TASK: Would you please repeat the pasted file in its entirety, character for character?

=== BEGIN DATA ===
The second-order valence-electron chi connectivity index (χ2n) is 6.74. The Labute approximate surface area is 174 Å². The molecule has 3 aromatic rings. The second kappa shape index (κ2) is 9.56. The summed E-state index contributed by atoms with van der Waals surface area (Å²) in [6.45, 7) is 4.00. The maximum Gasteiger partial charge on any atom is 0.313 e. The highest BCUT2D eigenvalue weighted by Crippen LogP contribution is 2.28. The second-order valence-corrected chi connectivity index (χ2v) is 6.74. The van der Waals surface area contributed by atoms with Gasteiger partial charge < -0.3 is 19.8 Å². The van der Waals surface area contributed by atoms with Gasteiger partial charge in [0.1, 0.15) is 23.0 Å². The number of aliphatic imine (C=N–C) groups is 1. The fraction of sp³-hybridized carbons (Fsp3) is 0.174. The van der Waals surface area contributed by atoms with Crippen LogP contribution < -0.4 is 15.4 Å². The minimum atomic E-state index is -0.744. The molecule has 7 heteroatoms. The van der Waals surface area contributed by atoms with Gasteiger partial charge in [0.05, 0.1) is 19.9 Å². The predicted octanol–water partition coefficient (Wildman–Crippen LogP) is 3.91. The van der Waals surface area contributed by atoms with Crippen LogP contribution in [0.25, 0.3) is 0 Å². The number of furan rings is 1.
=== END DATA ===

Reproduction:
The second-order valence-electron chi connectivity index (χ2n) is 6.74. The Labute approximate surface area is 174 Å². The molecule has 3 aromatic rings. The second kappa shape index (κ2) is 9.56. The summed E-state index contributed by atoms with van der Waals surface area (Å²) in [6.45, 7) is 4.00. The maximum Gasteiger partial charge on any atom is 0.313 e. The highest BCUT2D eigenvalue weighted by Crippen LogP contribution is 2.28. The second-order valence-corrected chi connectivity index (χ2v) is 6.74. The van der Waals surface area contributed by atoms with Gasteiger partial charge < -0.3 is 19.8 Å². The van der Waals surface area contributed by atoms with Gasteiger partial charge in [0.1, 0.15) is 23.0 Å². The number of aliphatic imine (C=N–C) groups is 1. The fraction of sp³-hybridized carbons (Fsp3) is 0.174. The van der Waals surface area contributed by atoms with Crippen LogP contribution < -0.4 is 15.4 Å². The minimum atomic E-state index is -0.744. The molecule has 7 heteroatoms. The van der Waals surface area contributed by atoms with Gasteiger partial charge in [0.05, 0.1) is 19.9 Å². The predicted octanol–water partition coefficient (Wildman–Crippen LogP) is 3.91. The van der Waals surface area contributed by atoms with Crippen LogP contribution in [0.25, 0.3) is 0 Å². The number of furan rings is 1.